It’s been twenty years since the release of WCW vs nWo: World Tour for the Nintendo 64, and I’ve gone and let the anniversary happen in November without much celebration about it! At this point, today is literally the last moment I could post something on it while still being able to celebrate its birthday.
World Tour was the start of something special for the Nintendo 64 console. It not only was the first WCW title for a Nintendo system since 1994’s release of
WCW: The Main Event for the Game Boy WCW Superbrawl for the SNES, but it hit stores at a time when World Championship Wrestling was on top of the professional wrestling world. The television success of WCW Monday Nitro and introduction of the villainous New World Order stable helped push the company ahead of the World Wrestling Federation in terms of overall popularity. From 1997, things would only get bigger and better for the industry as a whole, but this was the period when wrestling starting to break into the mainstream consciousness in a way that hadn’t been seen before. In a way, maybe WCW vs nWo: World Tour could have been a factor in WCW and the WWF becoming pop-culture behemoths during the late 90’s.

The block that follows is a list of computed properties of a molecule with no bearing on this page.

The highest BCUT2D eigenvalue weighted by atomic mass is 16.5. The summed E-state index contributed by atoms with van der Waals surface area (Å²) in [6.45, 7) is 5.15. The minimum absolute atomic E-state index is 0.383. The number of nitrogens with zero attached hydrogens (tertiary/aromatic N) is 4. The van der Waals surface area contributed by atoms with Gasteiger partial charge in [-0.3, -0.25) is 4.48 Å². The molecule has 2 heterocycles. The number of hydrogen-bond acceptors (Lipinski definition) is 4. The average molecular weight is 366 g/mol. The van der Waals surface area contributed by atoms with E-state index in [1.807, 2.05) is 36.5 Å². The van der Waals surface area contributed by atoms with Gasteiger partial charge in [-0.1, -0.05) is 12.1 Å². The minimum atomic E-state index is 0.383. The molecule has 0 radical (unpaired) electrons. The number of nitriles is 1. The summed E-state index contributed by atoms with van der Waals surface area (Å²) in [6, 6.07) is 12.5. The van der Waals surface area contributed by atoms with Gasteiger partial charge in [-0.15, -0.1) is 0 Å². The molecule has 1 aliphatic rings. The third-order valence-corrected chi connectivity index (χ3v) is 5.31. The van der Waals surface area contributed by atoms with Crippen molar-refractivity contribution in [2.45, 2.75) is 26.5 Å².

WCW vs nWo: World Tour ended up getting released the final week of November 1997. World Championship Wrestling had been riding a wave of rising popularity throughout the year, so the timing was perfect for THQ’s game to hit store shelves right before Christmas. By then, Nintendo 64 owners had nothing available to help get them their wrestling fix but then again, wrestling games around then weren’t exactly that great to begin with. I doubt anyone could have predicted exactly what World Tour would end up meaning for the still growing N64 platform as it ended up becoming the starting point for many other successful titles.